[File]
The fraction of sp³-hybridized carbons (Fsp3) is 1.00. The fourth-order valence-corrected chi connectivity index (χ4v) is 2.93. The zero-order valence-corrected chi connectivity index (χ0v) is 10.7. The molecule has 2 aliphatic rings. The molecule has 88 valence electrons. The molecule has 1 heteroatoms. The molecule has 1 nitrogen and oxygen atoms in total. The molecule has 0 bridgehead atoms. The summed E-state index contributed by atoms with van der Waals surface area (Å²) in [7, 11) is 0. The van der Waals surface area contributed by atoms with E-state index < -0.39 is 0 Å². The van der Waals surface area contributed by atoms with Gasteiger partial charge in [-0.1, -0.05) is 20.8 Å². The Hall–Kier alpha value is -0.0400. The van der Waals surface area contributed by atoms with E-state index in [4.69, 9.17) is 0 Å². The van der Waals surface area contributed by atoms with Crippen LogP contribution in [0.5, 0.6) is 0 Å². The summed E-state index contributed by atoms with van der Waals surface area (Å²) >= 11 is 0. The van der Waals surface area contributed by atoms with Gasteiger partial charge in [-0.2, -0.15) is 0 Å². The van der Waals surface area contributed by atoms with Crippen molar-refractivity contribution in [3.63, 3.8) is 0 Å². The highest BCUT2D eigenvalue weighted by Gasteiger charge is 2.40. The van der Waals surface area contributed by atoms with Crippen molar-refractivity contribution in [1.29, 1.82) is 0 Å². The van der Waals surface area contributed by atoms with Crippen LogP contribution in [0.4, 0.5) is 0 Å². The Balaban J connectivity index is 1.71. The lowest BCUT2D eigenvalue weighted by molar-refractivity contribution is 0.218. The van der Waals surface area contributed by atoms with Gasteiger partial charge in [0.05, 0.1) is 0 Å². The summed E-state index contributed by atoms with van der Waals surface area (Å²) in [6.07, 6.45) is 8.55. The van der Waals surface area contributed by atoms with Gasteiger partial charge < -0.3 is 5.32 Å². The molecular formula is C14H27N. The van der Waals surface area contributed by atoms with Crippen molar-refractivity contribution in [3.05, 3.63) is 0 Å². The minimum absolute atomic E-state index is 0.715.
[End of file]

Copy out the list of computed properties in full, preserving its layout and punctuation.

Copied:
The fraction of sp³-hybridized carbons (Fsp3) is 1.00. The fourth-order valence-corrected chi connectivity index (χ4v) is 2.93. The zero-order valence-corrected chi connectivity index (χ0v) is 10.7. The molecule has 2 aliphatic rings. The molecule has 88 valence electrons. The molecule has 1 heteroatoms. The molecule has 1 nitrogen and oxygen atoms in total. The molecule has 0 bridgehead atoms. The summed E-state index contributed by atoms with van der Waals surface area (Å²) in [7, 11) is 0. The van der Waals surface area contributed by atoms with E-state index < -0.39 is 0 Å². The van der Waals surface area contributed by atoms with Gasteiger partial charge in [-0.1, -0.05) is 20.8 Å². The Hall–Kier alpha value is -0.0400. The van der Waals surface area contributed by atoms with E-state index in [4.69, 9.17) is 0 Å². The van der Waals surface area contributed by atoms with Crippen LogP contribution in [0.5, 0.6) is 0 Å². The summed E-state index contributed by atoms with van der Waals surface area (Å²) >= 11 is 0. The van der Waals surface area contributed by atoms with Gasteiger partial charge in [-0.2, -0.15) is 0 Å². The van der Waals surface area contributed by atoms with Crippen molar-refractivity contribution in [3.63, 3.8) is 0 Å². The highest BCUT2D eigenvalue weighted by Gasteiger charge is 2.40. The van der Waals surface area contributed by atoms with Crippen molar-refractivity contribution in [1.29, 1.82) is 0 Å². The van der Waals surface area contributed by atoms with Crippen LogP contribution in [0.4, 0.5) is 0 Å². The Balaban J connectivity index is 1.71. The lowest BCUT2D eigenvalue weighted by molar-refractivity contribution is 0.218. The van der Waals surface area contributed by atoms with Gasteiger partial charge in [0.05, 0.1) is 0 Å². The summed E-state index contributed by atoms with van der Waals surface area (Å²) in [6.07, 6.45) is 8.55. The van der Waals surface area contributed by atoms with Gasteiger partial charge < -0.3 is 5.32 Å². The molecular formula is C14H27N. The van der Waals surface area contributed by atoms with Crippen molar-refractivity contribution in [3.05, 3.63) is 0 Å². The minimum absolute atomic E-state index is 0.715.